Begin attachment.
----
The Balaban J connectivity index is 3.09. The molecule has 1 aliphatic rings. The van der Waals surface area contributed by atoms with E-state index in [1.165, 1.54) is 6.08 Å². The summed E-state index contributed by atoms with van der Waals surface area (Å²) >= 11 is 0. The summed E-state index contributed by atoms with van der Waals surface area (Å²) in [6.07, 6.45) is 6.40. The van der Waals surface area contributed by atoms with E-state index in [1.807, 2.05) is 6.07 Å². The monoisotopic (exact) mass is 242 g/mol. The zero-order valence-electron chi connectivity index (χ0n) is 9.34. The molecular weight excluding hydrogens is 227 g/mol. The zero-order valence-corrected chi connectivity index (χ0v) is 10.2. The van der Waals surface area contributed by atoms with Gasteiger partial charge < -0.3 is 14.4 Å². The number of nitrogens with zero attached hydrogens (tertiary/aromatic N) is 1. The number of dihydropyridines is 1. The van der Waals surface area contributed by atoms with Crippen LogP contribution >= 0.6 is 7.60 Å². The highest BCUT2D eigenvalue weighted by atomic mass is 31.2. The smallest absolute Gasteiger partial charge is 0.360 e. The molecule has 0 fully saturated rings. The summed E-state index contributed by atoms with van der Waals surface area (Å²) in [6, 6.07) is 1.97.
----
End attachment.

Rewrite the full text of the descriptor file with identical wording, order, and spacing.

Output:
The Balaban J connectivity index is 3.09. The molecule has 1 aliphatic rings. The van der Waals surface area contributed by atoms with E-state index in [1.165, 1.54) is 6.08 Å². The summed E-state index contributed by atoms with van der Waals surface area (Å²) >= 11 is 0. The summed E-state index contributed by atoms with van der Waals surface area (Å²) in [6.07, 6.45) is 6.40. The van der Waals surface area contributed by atoms with E-state index in [1.807, 2.05) is 6.07 Å². The monoisotopic (exact) mass is 242 g/mol. The zero-order valence-electron chi connectivity index (χ0n) is 9.34. The molecular weight excluding hydrogens is 227 g/mol. The zero-order valence-corrected chi connectivity index (χ0v) is 10.2. The van der Waals surface area contributed by atoms with Gasteiger partial charge < -0.3 is 14.4 Å². The number of nitrogens with zero attached hydrogens (tertiary/aromatic N) is 1. The number of dihydropyridines is 1. The van der Waals surface area contributed by atoms with Crippen LogP contribution >= 0.6 is 7.60 Å². The highest BCUT2D eigenvalue weighted by atomic mass is 31.2. The smallest absolute Gasteiger partial charge is 0.360 e. The molecule has 0 fully saturated rings. The summed E-state index contributed by atoms with van der Waals surface area (Å²) in [6, 6.07) is 1.97.